Thankful for the return of spectator sports

CHAD HOBBS

Messenger Staff


 Several weekends ago, my son and I were walking down a sidewalk in Lexington on a beautiful October afternoon making our way towards Kroger Field to watch the Kentucky Wildcat football team play the University of Florida. We found ourselves lost in a sea of blue and white clad fans.

When I had bought the tickets as a birthday present for my son back in late July, I wasn’t quite sure if I would ultimately be a hero or goat regarding the purchase. Sure, I knew he would love the present. He is a diehard University of Kentucky football fan even if he is only 12 years old. What had me worried more than the possibility of a poor outcome at the game was the fact that, in late July, COVID surge panic mode was in full effect on the national and state level.

So, who knew what the next week, little alone October, would look like in terms of mandates. Would we even be able to go to the game or would it ultimately be canceled?  

 Fortunately, the numbers continuously dropped in regard to COVID cases, and the game was played without any COVID mandates. No masks or vaccine cards were required. It was enter on your own terms—masked or unmasked; vaccinated or nonvaccinated.

 A sell-out crowd showed up that day with 61,000 plus fans in the stadium at gametime. We stood and cheered the whole game in one of the most raucous environments I have ever been privileged to be a part of. My son is still talking about what an awesome night it was cheering the Wildcats on as they knocked off the number 10 ranked team in the nation. It was chicken soup for the soul.

There have been no reports of COVID super spreader events as a result of this or any other of the large sporting events that have taken place over the last month or two. If there is one thing you can be sure of, it isn’t because no one has checked to see. You can bet Dr. Fauci and others would love nothing more than to find a correlation and shut it all back down.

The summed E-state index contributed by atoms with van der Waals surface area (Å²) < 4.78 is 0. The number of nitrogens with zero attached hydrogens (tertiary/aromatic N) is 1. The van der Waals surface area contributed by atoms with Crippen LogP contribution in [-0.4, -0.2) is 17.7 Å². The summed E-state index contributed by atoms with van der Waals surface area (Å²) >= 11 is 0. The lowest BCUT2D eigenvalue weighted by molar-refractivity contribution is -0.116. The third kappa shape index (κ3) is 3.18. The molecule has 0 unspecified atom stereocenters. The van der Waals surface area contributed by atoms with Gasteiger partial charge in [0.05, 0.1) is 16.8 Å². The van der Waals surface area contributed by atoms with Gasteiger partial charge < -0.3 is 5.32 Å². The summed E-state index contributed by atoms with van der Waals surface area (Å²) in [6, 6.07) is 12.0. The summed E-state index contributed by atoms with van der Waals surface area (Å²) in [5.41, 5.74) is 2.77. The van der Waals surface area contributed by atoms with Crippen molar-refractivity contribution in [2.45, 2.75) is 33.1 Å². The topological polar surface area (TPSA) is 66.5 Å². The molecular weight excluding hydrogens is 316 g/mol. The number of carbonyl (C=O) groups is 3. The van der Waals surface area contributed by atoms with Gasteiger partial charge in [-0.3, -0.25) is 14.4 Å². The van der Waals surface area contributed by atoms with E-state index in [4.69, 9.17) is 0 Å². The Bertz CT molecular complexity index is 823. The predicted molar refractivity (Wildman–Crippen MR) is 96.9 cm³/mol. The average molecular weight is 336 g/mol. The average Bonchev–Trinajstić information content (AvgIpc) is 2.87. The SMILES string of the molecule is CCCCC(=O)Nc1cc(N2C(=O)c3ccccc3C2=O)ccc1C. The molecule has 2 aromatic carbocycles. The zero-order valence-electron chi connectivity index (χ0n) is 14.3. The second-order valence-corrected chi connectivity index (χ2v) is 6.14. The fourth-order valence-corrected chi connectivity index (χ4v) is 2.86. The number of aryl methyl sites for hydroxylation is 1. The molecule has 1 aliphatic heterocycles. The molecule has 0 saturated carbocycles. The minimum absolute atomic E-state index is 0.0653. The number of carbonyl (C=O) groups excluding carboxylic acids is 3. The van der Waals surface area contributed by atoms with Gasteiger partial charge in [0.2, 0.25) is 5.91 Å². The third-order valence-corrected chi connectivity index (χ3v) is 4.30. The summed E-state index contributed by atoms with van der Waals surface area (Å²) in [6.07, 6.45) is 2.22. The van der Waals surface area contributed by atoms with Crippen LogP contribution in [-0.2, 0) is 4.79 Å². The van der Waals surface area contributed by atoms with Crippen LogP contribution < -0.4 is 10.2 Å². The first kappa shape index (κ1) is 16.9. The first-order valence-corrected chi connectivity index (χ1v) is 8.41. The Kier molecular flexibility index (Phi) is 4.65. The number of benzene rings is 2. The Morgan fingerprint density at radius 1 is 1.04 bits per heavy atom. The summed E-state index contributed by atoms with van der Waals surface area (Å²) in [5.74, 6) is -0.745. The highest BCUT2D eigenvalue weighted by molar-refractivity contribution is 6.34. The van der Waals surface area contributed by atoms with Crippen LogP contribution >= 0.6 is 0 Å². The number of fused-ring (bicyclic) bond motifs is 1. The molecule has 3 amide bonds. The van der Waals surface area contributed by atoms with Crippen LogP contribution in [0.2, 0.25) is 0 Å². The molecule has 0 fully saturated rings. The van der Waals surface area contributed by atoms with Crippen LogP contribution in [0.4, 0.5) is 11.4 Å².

For many of us, the return of sports and spectators has been huge. It has signaled, somewhat, a return to normalcy. There is something about cheering on a favorite team that allows us to stoke our inner competitive spirit in a much more fulfilling and healthy way than politics and legacy media have offered in their absence. Rooting on Wildcats, Cardinals, Cowboys or RedSox is much more constructive than Democrats and Republicans. In the former, at least someone ultimately wins. In the later, we all lose.

 For children like my son, who lost both the sports they play and the teams they cheered for last year, it has been critical for sports to return. Not to mention, many of them, like him, suffered season ending injuries this year when they finally were allowed to return to the fields, diamonds and courts because of their inactivity last year. At least, in his case, he now has his favorite teams to root on again in the college and professional ranks.

 I have no problem with people who are overly cautious in terms of COVID. I totally understand. What I have a problem with is the overly cautious who wish to force everyone else to conform to their school of thought.

 Many of us have faced the virus and fortunately been blessed enough to have conquered it. As so, we should be allowed to live our lives again, however we so choose. For my son and me, we just wanted to be left alone and allowed to cheer on our favorite sports teams again. Thankfully, the University of Kentucky made that possible this year, and we are all the better for it.




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